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McLaren Macomb operates a hospital in Mt. Clemens, Michigan, where it employs approximately 2300 employees. After an election on August 28, 2019, the Board certified Local 40 RN Staff Council, Office of Professional Employees International Union (OPEIU), AFL-CIO (Union) as the exclusive collective-bargaining representative of a unit of approximately 350 of its service employees.

Following the onset of the Coronavirus Disease 2019 (Covid-19) pandemic in March 2020,the government issued regulations prohibiting McLaren Macomb from performing elective and out-patient procedures and from allowing nonessential employees to work inside the hospital.

McLaren Macomb then terminated its outpatient services, admitted only trauma, emergency, and Covid-19 patients, and temporarily furloughed 11 bargaining unit employees because they were deemed nonessential employees.

In June, McLaren Macomb permanently furloughed those 11 employees and contemporaneously presented each of them with a “Severance Agreement, Waiver and Release” that offered to pay differing severance amounts to each furloughed employee if they signed the agreement. All 11 employees signed the agreement.

The agreement required the subject employee to release McLaren Macomb from any claims arising out of their employment or termination of employment. The agreement further contained provisions broadly prohibiting disparagement of McLaren Macomb and requiring confidentiality about the terms of the agreement.

And Administrative Law Judge found that McLaren Macomb violated Section 8(a)(5) and (1) of the National Labor Relations Act (NLRA) by permanently furloughing the 11 employees without first notifying the Union and giving it an opportunity to bargain about the furlough decision and its effects, and by directly dealing with the 11 employees while entirely bypassing and excluding the Union.

However, he found no violation of the Act as a result of the nondisparagement and confidentiality provisions of the severance agreement relying on Baylor University Medical Center 369 NLRB No. 43 (2020). and IGT d/b/a International Game Technology 370 NLRB No. 50 (2020) which reversed a long-settled precedent that provisions in a severance agreement proffered to employees have a reasonable tendency to interfere with, restrain, or coerce the exercise of employee rights under Section 7 of the Act and are thus unlawful..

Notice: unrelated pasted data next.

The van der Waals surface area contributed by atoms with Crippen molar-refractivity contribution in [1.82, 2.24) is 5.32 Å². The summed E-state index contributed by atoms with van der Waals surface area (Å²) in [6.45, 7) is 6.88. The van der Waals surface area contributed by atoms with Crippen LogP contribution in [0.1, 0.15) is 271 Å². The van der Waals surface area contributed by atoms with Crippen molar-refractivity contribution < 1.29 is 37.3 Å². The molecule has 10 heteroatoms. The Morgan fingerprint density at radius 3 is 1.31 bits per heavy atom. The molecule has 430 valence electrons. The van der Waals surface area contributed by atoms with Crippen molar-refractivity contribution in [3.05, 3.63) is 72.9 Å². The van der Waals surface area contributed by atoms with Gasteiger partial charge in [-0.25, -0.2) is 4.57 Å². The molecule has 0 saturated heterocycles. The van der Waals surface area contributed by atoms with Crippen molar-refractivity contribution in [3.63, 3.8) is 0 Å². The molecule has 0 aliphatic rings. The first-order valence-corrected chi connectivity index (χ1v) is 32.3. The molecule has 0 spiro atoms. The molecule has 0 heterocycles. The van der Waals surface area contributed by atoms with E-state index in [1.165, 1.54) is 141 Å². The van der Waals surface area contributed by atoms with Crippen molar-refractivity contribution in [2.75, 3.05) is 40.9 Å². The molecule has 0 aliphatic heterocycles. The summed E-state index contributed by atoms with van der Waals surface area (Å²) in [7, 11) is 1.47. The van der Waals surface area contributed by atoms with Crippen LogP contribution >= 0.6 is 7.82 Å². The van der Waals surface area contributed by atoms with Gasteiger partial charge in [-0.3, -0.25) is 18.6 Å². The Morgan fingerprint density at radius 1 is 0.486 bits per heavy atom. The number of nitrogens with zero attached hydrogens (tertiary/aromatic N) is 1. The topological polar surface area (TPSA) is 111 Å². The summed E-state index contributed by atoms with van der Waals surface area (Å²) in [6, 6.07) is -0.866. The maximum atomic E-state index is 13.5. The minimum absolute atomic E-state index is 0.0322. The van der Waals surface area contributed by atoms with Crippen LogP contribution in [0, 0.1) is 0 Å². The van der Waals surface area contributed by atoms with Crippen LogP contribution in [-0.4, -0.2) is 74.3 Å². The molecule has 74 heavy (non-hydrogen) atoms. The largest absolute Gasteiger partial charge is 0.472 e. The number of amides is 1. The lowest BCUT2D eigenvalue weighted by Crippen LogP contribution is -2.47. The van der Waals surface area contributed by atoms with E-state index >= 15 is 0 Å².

The National Labor Relations Board issued a decision in McLaren Macomb, 372 NLRB No. 58, returning to longstanding precedent by holding that employers may not offer employees severance agreements that require employees to broadly waive their rights under the National Labor Relations Act.

The decision reverses the previous Board’s decisions in Baylor University Medical Center and IGT d/b/a International Game Technology, issued in 2020, which abandoned prior precedent in finding that offering similar severance agreements to employees was not unlawful, by itself.

The new February 2023 decision, in contrast, explains that simply offering employees a severance agreement that requires them to broadly give up their rights under Section 7 of the Act violates Section 8(a)(1) of the Act. The Board observed that the employer’s offer is itself an attempt to deter employees from exercising their statutory rights, at a time when employees may feel they must give up their rights in order to get the benefits provided in the agreement.

Thus, such clauses must be carefully drafted and narrowly tailored to mitigate the issues addressed by the Board in this case.

“It’s long been understood by the Board and the courts that employers cannot ask individual employees to choose between receiving benefits and exercising their rights under the National Labor Relations Act. Today’s decision upholds this important principle and restores longstanding precedent,” said Chairman Lauren McFerran.

Members Wilcox and Prouty joined Chairman McFerran in issuing the decision. Member Kaplan dissented stating “extent law is sufficient to resolve this matter, my colleagues take this opportunity, not raised by the General Counsel until her Brief in Support of Exceptions to the Board, to address circumstances not present in this case and overrule the sound law of Baylor and IGT. On this aspect of their decision, I dissent.”